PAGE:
For some forward-thinking companies, community succession planning involves group talent reviews. Participants use HCM tools to evaluate a population of employees and assess employees’ individual skills. Then, everyone comes together in a group setting to discuss results and get feedback and advice, analyzing which employees may be ready for new opportunities and who may need more support to perform better. Community talent assessments help organizations plan more effectively for the future because they can bring to light important realities. For example, a community talent review may uncover the fact that the highest performers in a certain sales region are all over age 55, indicating a need to kick off succession planning to identify internal employees and raise their skills sets or bring in new talent to avoid huge deficiencies three years down the road.

Intentional Knowledge Transfer

Community succession planning isn’t limited to selecting talent to replace baby boomer employees. Another aspect is finding opportunities for veteran workers to leave a legacy by actively transferring their institutional knowledge before they retire. According to Divya Malik—director of product marketing, analytics, and big data at Oracle—sometimes this sharing of knowledge happens organically. She observes this not only as part of her work with HCM solutions but in her own group at Oracle, in which five different generations routinely work together. She notes that creating cross-generational projects is an ideal way to encourage employees of all ages at different levels to collaborate and share experiences.

Another option to connect employees is mentoring. While mentoring can certainly happen informally, Yokoi says that some customers she supports are getting positive results by using flexible HCM system-based mentoring solutions. Rather than dictating who is a mentor and who needs a mentor, these solutions support employee self-directed talent management. So, if an employee has strong skills in a specific area and is willing to volunteer to be a mentor, this information is captured in the internal HCM platform. Then, the expert can easily be found by other employees who need to improve their skills and are seeking mentors.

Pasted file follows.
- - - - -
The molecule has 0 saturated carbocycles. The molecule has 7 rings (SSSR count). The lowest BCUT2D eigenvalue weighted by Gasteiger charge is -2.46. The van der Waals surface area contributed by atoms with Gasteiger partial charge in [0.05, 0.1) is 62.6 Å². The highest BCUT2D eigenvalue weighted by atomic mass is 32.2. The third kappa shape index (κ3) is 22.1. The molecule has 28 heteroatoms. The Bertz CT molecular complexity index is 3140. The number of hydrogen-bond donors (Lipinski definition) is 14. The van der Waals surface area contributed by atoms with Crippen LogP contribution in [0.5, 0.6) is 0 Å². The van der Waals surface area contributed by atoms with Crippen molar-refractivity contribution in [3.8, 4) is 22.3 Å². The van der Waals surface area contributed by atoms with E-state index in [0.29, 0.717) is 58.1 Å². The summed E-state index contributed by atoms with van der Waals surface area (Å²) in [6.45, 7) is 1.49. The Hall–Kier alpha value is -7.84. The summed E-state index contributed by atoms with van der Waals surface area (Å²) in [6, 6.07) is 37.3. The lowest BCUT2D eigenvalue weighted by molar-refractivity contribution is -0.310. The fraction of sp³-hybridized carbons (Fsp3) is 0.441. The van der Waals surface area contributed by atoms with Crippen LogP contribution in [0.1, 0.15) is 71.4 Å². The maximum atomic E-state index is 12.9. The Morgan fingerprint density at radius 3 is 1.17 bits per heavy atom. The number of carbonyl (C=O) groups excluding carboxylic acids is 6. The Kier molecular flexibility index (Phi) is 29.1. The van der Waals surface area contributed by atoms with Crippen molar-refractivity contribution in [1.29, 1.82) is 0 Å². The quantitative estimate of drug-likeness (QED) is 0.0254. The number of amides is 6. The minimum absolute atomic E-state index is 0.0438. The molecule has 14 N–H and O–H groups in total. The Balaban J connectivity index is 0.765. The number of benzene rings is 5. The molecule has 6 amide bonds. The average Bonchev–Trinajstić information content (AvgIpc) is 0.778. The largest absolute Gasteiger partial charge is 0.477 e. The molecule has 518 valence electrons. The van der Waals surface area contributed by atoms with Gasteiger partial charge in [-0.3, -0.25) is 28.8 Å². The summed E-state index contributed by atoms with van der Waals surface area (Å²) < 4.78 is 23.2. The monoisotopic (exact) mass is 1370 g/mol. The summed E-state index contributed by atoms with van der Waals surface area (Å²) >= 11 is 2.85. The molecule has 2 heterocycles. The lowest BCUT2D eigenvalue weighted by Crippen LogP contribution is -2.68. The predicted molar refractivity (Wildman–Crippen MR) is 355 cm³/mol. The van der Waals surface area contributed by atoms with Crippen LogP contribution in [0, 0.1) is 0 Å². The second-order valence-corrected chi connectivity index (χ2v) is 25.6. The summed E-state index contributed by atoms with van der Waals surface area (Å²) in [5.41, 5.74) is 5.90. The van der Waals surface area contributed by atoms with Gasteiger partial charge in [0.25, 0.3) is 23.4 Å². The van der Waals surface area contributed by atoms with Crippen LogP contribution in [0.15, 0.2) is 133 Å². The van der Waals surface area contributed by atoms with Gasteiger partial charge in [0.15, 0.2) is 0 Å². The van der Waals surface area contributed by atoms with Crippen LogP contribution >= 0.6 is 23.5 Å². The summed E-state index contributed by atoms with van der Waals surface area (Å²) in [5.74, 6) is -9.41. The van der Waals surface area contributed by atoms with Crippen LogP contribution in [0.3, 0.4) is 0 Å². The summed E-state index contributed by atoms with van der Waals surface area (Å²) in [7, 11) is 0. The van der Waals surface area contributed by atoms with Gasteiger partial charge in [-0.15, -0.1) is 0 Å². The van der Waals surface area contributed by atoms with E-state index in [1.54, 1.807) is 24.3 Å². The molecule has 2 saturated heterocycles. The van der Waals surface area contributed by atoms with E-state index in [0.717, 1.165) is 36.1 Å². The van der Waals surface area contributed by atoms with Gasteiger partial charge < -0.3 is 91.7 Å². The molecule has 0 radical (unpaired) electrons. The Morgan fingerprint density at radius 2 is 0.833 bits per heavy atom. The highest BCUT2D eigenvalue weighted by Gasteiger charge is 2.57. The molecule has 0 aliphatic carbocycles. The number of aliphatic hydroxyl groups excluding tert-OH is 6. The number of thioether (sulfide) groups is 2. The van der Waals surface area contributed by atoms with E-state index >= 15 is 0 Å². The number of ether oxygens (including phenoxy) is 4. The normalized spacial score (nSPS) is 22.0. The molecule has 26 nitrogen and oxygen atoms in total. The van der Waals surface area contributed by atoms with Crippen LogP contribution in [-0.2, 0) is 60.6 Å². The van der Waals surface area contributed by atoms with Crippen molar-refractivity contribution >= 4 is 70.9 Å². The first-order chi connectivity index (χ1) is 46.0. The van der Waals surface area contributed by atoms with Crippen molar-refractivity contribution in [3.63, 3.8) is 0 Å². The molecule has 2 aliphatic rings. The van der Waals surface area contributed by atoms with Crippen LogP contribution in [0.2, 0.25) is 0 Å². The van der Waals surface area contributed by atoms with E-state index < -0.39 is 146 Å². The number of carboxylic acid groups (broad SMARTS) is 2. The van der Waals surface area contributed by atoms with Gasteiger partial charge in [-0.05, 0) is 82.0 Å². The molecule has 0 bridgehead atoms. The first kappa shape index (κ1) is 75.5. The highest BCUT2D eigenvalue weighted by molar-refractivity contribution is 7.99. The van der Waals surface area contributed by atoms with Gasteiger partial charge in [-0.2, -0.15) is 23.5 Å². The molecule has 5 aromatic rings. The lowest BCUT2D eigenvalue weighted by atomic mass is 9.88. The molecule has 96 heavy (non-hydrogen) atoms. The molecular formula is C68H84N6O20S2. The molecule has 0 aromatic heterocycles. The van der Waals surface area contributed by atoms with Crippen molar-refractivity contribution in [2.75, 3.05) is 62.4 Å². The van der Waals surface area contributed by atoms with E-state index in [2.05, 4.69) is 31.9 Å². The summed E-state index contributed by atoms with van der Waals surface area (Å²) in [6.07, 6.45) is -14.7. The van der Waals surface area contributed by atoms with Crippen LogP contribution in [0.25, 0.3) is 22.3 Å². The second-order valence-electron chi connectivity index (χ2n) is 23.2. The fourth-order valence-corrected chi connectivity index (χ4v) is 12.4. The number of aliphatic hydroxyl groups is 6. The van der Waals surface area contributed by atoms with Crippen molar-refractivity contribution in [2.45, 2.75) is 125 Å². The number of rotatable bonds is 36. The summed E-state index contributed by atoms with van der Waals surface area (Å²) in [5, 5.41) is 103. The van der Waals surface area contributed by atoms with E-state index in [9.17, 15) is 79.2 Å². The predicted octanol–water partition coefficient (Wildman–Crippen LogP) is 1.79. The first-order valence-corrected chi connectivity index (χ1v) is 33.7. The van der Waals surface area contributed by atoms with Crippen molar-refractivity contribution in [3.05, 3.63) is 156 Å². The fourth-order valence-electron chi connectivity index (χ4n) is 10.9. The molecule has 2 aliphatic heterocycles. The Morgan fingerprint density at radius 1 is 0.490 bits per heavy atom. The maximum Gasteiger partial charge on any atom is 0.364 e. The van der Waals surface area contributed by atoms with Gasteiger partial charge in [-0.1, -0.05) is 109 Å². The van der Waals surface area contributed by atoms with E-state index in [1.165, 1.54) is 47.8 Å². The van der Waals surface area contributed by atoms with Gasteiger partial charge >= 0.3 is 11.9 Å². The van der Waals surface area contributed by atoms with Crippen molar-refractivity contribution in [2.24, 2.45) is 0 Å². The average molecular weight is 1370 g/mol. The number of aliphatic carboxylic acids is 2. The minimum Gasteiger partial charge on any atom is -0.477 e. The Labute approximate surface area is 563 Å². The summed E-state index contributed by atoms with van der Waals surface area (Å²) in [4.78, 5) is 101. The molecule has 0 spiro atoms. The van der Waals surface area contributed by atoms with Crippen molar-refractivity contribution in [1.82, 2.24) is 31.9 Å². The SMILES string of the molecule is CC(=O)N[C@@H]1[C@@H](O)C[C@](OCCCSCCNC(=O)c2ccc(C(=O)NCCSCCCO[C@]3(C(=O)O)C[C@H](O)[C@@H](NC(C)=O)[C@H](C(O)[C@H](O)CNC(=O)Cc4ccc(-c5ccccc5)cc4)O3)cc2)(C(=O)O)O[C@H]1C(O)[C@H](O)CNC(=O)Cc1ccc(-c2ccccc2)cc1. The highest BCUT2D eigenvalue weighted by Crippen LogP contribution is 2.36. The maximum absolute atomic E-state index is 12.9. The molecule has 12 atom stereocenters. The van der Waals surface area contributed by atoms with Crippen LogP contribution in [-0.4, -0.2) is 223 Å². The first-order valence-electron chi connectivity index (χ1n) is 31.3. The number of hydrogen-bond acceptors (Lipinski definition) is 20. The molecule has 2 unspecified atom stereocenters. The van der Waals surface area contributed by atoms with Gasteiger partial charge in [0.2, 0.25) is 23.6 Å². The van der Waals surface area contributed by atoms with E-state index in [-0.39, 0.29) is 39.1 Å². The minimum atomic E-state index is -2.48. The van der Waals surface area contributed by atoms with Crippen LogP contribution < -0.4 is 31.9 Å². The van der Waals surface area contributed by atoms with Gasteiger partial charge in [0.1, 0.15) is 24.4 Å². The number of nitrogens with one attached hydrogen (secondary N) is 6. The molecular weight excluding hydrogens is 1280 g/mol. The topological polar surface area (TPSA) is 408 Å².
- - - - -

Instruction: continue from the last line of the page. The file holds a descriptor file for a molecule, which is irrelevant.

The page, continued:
Companies are also beginning to create flexible knowledge transfer jobs for baby boomer employees who want to share their experience. Capretta notes that when employees are near retirement age, they may not be interested in continuing to work 40 hours a week. Instead, with phased retirement positions, they may be given the chance to come in two days a week to teach classes, help hire people, or add value by helping with critical deals.

In other scenarios, seasoned employees may be enticed to stay on to work on interesting part-time or short-term projects with new work teams. “For everyone involved, it’s an opportunity to build beyond normal work networks and connect with new people,” says Yokoi. “It’s a great way to gain new skills and transfer skills.”

While many companies are still unaware of how many of their baby boomer employees are exiting the workforce and what impact this has on the bottom line, organizations willing to tackle the issue head on will be at a distinct competitive advantage. Successful companies will also support succession planning strategies with modern HCM platforms that use advanced features such as AI to manage all aspects of planning. Then, companies will be in a position to enable expert veteran employees to leave a legacy when they retire by giving them opportunities to share their deep institutional knowledge with younger personnel. “People want to go out on a high note,” Capretta says. “They want to know someone is going to pick up where they left off.”